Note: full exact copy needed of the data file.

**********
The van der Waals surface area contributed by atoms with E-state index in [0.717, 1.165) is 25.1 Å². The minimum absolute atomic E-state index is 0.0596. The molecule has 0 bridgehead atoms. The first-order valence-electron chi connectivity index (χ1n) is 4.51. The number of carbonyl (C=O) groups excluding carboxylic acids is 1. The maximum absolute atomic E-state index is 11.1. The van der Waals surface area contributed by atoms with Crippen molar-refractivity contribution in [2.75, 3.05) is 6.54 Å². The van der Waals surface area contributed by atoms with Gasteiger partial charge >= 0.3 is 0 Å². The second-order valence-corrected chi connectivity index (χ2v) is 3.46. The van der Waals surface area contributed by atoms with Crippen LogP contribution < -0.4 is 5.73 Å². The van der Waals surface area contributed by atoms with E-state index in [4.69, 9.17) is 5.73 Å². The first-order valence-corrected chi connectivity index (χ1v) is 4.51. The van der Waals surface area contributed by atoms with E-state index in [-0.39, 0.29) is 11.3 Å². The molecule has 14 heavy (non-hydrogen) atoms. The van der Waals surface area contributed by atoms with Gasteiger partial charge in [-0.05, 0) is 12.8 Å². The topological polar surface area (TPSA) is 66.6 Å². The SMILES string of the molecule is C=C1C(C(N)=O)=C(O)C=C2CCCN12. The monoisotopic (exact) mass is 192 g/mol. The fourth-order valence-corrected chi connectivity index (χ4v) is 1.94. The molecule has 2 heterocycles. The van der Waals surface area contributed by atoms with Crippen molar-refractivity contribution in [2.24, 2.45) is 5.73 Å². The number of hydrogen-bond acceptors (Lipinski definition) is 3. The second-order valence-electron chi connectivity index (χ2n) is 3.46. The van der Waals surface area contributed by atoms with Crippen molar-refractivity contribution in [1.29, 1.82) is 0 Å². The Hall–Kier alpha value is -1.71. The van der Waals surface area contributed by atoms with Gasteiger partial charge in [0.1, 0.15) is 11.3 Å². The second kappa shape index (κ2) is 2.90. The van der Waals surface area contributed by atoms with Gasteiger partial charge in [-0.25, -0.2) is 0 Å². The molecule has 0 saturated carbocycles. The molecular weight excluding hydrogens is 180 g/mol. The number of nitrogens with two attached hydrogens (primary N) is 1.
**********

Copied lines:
The van der Waals surface area contributed by atoms with E-state index in [0.717, 1.165) is 25.1 Å². The minimum absolute atomic E-state index is 0.0596. The molecule has 0 bridgehead atoms. The first-order valence-electron chi connectivity index (χ1n) is 4.51. The number of carbonyl (C=O) groups excluding carboxylic acids is 1. The maximum absolute atomic E-state index is 11.1. The van der Waals surface area contributed by atoms with Crippen molar-refractivity contribution in [2.75, 3.05) is 6.54 Å². The van der Waals surface area contributed by atoms with Gasteiger partial charge >= 0.3 is 0 Å². The second-order valence-corrected chi connectivity index (χ2v) is 3.46. The van der Waals surface area contributed by atoms with Crippen LogP contribution < -0.4 is 5.73 Å². The van der Waals surface area contributed by atoms with E-state index in [4.69, 9.17) is 5.73 Å². The first-order valence-corrected chi connectivity index (χ1v) is 4.51. The van der Waals surface area contributed by atoms with E-state index in [-0.39, 0.29) is 11.3 Å². The molecule has 14 heavy (non-hydrogen) atoms. The van der Waals surface area contributed by atoms with Gasteiger partial charge in [-0.05, 0) is 12.8 Å². The topological polar surface area (TPSA) is 66.6 Å². The SMILES string of the molecule is C=C1C(C(N)=O)=C(O)C=C2CCCN12. The monoisotopic (exact) mass is 192 g/mol. The fourth-order valence-corrected chi connectivity index (χ4v) is 1.94. The molecule has 2 heterocycles. The van der Waals surface area contributed by atoms with Crippen molar-refractivity contribution in [2.24, 2.45) is 5.73 Å². The number of hydrogen-bond acceptors (Lipinski definition) is 3. The second-order valence-electron chi connectivity index (χ2n) is 3.46. The van der Waals surface area contributed by atoms with Crippen molar-refractivity contribution in [1.29, 1.82) is 0 Å². The Hall–Kier alpha value is -1.71. The van der Waals surface area contributed by atoms with Gasteiger partial charge in [0.1, 0.15) is 11.3 Å². The second kappa shape index (κ2) is 2.90. The van der Waals surface area contributed by atoms with Gasteiger partial charge in [-0.25, -0.2) is 0 Å². The molecule has 0 saturated carbocycles. The molecular weight excluding hydrogens is 180 g/mol. The number of nitrogens with two attached hydrogens (primary N) is 1.